Stringency of environmental policy in China : When pollution drives bribery

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Original languageEnglish
Article number106048
Journal / PublicationEconomic Modelling
Volume117
Online published23 Sept 2022
Publication statusPublished - Dec 2022

Abstract

This study provides a political economy explanation for the recently increased stringency of China's environmental policy. Specifically, we argue that prior to 2009, bribery from polluting firms was relatively successful in persuading local regulators to implement weak environmental policies. Since that time, pollution has reached a threshold that significantly changed regulators' objectives, leading them to refuse bribes, hence strengthening environmental policy. Thus, we built a theoretical general equilibrium model (with uncertainty about a pollution-induced catastrophe) in order to investigate the decision-making of local regulators. Using pollution and bribery data from China, we empirically confirmed the existence of a threshold for PM2.5 and calibrated our theoretical model. We showed that the current pollution level is higher than the optimal level of 9 μg/m3 that a forward-looking regulator would target (with a 1.5% risk of facing a pollution catastrophe). This suggests that the current pro-environmental activities of Chinese firms have been triggered by the changing behaviors of local regulators.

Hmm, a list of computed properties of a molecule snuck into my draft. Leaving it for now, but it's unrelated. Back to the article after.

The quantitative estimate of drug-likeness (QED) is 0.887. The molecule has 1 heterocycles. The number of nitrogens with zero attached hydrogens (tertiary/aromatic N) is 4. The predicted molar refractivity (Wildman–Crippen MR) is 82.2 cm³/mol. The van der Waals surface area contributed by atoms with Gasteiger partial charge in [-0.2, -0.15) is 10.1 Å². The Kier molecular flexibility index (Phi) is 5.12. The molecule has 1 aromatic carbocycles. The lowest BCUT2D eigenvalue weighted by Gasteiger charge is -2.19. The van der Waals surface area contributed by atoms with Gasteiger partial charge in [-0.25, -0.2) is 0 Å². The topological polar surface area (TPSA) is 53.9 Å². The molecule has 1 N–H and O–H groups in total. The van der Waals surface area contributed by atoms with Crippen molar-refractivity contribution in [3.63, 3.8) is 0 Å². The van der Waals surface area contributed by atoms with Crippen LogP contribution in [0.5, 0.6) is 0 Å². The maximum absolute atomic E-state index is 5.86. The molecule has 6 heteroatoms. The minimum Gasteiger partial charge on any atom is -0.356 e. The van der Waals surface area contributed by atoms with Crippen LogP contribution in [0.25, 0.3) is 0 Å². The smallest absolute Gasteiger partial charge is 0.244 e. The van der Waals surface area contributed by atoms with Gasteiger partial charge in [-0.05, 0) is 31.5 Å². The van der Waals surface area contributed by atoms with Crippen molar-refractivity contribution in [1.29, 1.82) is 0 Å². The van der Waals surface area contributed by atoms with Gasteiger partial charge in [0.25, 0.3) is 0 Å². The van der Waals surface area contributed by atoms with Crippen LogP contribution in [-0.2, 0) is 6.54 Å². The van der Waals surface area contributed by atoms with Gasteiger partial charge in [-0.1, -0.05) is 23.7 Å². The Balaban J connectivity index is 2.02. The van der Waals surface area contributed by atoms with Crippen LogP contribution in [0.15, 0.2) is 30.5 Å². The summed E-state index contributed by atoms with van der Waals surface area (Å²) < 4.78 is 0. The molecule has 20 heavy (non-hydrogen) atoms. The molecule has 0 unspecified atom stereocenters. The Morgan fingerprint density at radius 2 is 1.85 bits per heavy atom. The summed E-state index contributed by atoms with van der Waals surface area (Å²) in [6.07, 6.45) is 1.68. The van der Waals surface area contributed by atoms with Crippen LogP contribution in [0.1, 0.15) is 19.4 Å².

Research Area(s)

  • Bribery, Pollution, Pollution-induced catastrophe, Regulator preferences, Uncertainty